Want more? The Wookieepedia article on sandcrawlers

93rd in alphabetical order

Saturday, August 29, 2009

Klaatu (Skiff Guard Outfit) (ROTJ 1983-4)

Soooooo, we’ve got Leia in all her various outfits. We’ve got Han in several different costumes and in Carbonite. Luke’s got several different versions too. Who else could we make a different outfit for? Oh, I know, Klaatu! The most beloved character from ROTJ! How awesome and rad (this was the 80’s) is that?

In actuality, there are several different Klaatus (the name of the race) in ROTJ, so this really isn’t the same Klaatu, but some guy who worked as a skiff guard. He comes with a force pike that is actually a unique mold and not one of the pikes that comes with Skiff Guard Lando or Nikto. He was only released on an ROTJ card, which was probably enough, given his I’m-just-here-as-cannon-fodder-status. He is darn stylin’ in his beige jumpsuit though.

Why should you own this figure? Five reasons:

1. You need something to feed your Sarlacc. Feed me Seymour!

2. Populate your Skiff with people you can throw off.

3. Are those Zubaz he’s wearing? He can come to my Superbowl party!

4. Get the other Klaatu and have a Klaatu civil ceremony.

5. One more figure to get blown up in your faithful recreation of the Sand Barge explosion.


Klaatu is a Kadas’sa’Nikto (the other “Klaatu” is really named Wooof) who was paying off a large gambling debt to Jabba. He basically worked as an indentured servant, mainly helping to repair skiffs. Like many in Jabba's palace, he had plans to off the big guy himself, but was beaten to the punch by Luke and the gang. Of course, he was killed by Luke on the deck of Jabba's sail barge before it blew up.

Want more? His Wookieepedia article

92nd in alphabetical order

Friday, August 28, 2009

Klaatu (ROTJ 1983-84)

Klaatu is an exceptional character only for the fact that he is the only character besides the main ones who really had two different outfits - the "regular" one and the skiff guard outfit. Now, granted, there was more than one of his race there, so it could have been a different "Klaatu" as well.

The Klaatu character came with a bladed force pike. Since we never really saw it in action, we can only guess he used it as a cudgel and a pistol. His loin cloth was also one of the few actual soft goods used in the original figures. The loin cloth came in two variations, thicker and thinner. Some Klaatus also had tan arms. The card back came in only two variations, one with a mail-away Emperor offer and one without.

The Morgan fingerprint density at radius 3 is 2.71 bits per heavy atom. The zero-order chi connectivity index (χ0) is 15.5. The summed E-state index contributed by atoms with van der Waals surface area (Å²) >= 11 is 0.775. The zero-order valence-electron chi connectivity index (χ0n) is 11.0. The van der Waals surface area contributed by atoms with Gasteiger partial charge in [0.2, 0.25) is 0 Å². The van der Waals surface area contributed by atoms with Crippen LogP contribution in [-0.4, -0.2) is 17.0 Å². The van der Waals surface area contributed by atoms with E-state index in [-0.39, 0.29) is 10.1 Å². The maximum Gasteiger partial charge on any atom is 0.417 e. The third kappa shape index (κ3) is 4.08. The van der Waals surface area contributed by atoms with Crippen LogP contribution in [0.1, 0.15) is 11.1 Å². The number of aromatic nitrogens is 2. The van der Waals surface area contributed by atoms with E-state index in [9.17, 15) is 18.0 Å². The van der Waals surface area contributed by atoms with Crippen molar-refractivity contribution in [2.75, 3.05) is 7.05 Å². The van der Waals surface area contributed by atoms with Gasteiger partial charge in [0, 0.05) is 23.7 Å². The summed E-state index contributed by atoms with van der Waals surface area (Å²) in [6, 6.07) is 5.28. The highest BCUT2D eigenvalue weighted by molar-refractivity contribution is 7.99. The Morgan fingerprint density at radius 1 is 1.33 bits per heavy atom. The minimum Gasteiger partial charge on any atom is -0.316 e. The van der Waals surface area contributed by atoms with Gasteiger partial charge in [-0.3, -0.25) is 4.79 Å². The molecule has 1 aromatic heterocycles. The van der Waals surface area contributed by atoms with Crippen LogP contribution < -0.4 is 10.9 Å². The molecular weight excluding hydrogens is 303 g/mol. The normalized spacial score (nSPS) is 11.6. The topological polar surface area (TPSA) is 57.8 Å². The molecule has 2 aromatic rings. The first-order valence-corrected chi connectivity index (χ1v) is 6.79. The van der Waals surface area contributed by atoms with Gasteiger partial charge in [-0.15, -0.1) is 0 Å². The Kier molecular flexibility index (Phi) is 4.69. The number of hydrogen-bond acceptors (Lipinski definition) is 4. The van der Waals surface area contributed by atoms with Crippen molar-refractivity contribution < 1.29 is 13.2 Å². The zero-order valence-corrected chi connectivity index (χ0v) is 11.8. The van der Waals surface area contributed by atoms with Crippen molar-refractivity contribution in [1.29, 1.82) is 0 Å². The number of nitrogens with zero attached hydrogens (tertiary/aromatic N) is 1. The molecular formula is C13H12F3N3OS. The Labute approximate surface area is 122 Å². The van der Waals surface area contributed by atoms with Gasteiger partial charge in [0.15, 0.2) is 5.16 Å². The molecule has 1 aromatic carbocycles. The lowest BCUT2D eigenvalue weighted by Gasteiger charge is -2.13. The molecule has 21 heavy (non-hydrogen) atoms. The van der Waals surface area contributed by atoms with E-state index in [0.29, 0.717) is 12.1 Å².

Why should you get this figure? Five reasons:

1. Klaatu's name was inspired by the movie "The Day the Earth Stood Still," where the main character utters the phrase "Klaatu Barada Nikto" to his robot. This phrase was used again in other popular media, most notably a couple of scenes in "Army of Darkness" where Ash forgets the words and unleashes an undead horde. Ah, good stuff.

2. Because of you need this figure, plus Barada and Nikto, to complete a "set." In the later 1990's line they were offered as a 3-figure set.

3. He came in two outfits, so you might as well get one of them.

4. You have to throw someone down the Sarlacc pit.

5. That alluring loin cloth. I'm not gay, but if I were...


Wooof (his real name) is a Kadas'sa'Nikto was a pilot for Jabba's many spacecraft. He was killed when Jabba's sand barge was blown up.

Want more? His Wookieepedia article

91st in alphabetical order

Thursday, August 27, 2009

King Gorneesh (Ewoks 1985)

Gorneesh comes with a big club, and a little more detail than the other Duloks. This is still not saying much, since they all come from a cartoon series. The figures are thus...cartoony.

Why should you get this figure? Five reasons:

1. With only six figures, it’s pretty easy to collect this whole line (yes, I reused this one - again).

2. He’s the king, baby!

3. Big club – smack those Ewoks. Smack ‘em, smack ‘em!

4. If you were the kind of person that got Gargamel instead of the Smurfs, than you probably got this figure.

5. It’s not easy being green.


Gorneesh was king of his Dulok tribe in the Ewoks TV series. Like dozens of other TV series (e.g. the Smurfs) he was always looking for a way to defeat his good guy enemies – the Ewoks. He had a “crown” of some kind of animal backbone (no idea how that balanced on his head), an eye patch (not explained), a large club, an animal skull necklace, and what appear to be turtle-shell shoulder pads. I'm sorry, Endor-turtle shoulder pads.

Want more? His Wookieepedia article

90th in alphabetical order

Wednesday, August 26, 2009

Kez Iban (Droids 1985)

Another mohawked being on another planet in the Droids line – what a surprise. Also weird that three figures in a row are alphabetical and from the Droids line. The figure comes with a satchel and a blaster from the same mold as the original Stormtrooper blasters. It is molded in black however, and not the navy from before. He sports some interesting facial hair and a lovely shade of purple skin. The eyes are rather large and the loincloth is just a touch larger than Tarzan’s.

Why should you own this figure? Five reasons: